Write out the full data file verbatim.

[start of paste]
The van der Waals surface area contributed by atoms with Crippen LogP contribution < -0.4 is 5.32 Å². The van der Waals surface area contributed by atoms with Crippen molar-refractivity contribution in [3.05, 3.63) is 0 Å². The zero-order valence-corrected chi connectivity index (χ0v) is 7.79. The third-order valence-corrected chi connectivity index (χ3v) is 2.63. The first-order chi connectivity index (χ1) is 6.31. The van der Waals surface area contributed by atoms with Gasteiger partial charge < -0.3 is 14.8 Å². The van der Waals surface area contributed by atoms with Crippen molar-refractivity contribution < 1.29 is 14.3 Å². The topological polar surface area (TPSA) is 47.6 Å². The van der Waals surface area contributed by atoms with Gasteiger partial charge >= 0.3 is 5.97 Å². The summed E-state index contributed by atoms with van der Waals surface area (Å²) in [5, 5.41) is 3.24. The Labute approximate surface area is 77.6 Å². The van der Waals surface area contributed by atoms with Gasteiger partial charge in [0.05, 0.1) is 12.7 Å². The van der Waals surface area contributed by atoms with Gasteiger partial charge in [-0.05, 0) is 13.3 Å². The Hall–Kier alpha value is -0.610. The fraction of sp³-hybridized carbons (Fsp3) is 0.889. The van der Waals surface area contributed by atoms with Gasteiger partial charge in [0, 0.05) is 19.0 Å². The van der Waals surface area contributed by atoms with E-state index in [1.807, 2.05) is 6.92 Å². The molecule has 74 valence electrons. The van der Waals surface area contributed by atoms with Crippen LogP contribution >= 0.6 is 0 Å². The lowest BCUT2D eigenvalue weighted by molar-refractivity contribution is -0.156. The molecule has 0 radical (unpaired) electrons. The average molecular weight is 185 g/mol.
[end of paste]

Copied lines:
The van der Waals surface area contributed by atoms with Crippen LogP contribution < -0.4 is 5.32 Å². The van der Waals surface area contributed by atoms with Crippen molar-refractivity contribution in [3.05, 3.63) is 0 Å². The zero-order valence-corrected chi connectivity index (χ0v) is 7.79. The third-order valence-corrected chi connectivity index (χ3v) is 2.63. The first-order chi connectivity index (χ1) is 6.31. The van der Waals surface area contributed by atoms with Gasteiger partial charge < -0.3 is 14.8 Å². The van der Waals surface area contributed by atoms with Crippen molar-refractivity contribution < 1.29 is 14.3 Å². The topological polar surface area (TPSA) is 47.6 Å². The van der Waals surface area contributed by atoms with Gasteiger partial charge >= 0.3 is 5.97 Å². The summed E-state index contributed by atoms with van der Waals surface area (Å²) in [5, 5.41) is 3.24. The Labute approximate surface area is 77.6 Å². The van der Waals surface area contributed by atoms with Gasteiger partial charge in [0.05, 0.1) is 12.7 Å². The van der Waals surface area contributed by atoms with Gasteiger partial charge in [-0.05, 0) is 13.3 Å². The Hall–Kier alpha value is -0.610. The fraction of sp³-hybridized carbons (Fsp3) is 0.889. The van der Waals surface area contributed by atoms with Gasteiger partial charge in [0, 0.05) is 19.0 Å². The van der Waals surface area contributed by atoms with E-state index in [1.807, 2.05) is 6.92 Å². The molecule has 74 valence electrons. The van der Waals surface area contributed by atoms with Crippen LogP contribution >= 0.6 is 0 Å². The lowest BCUT2D eigenvalue weighted by molar-refractivity contribution is -0.156. The molecule has 0 radical (unpaired) electrons. The average molecular weight is 185 g/mol.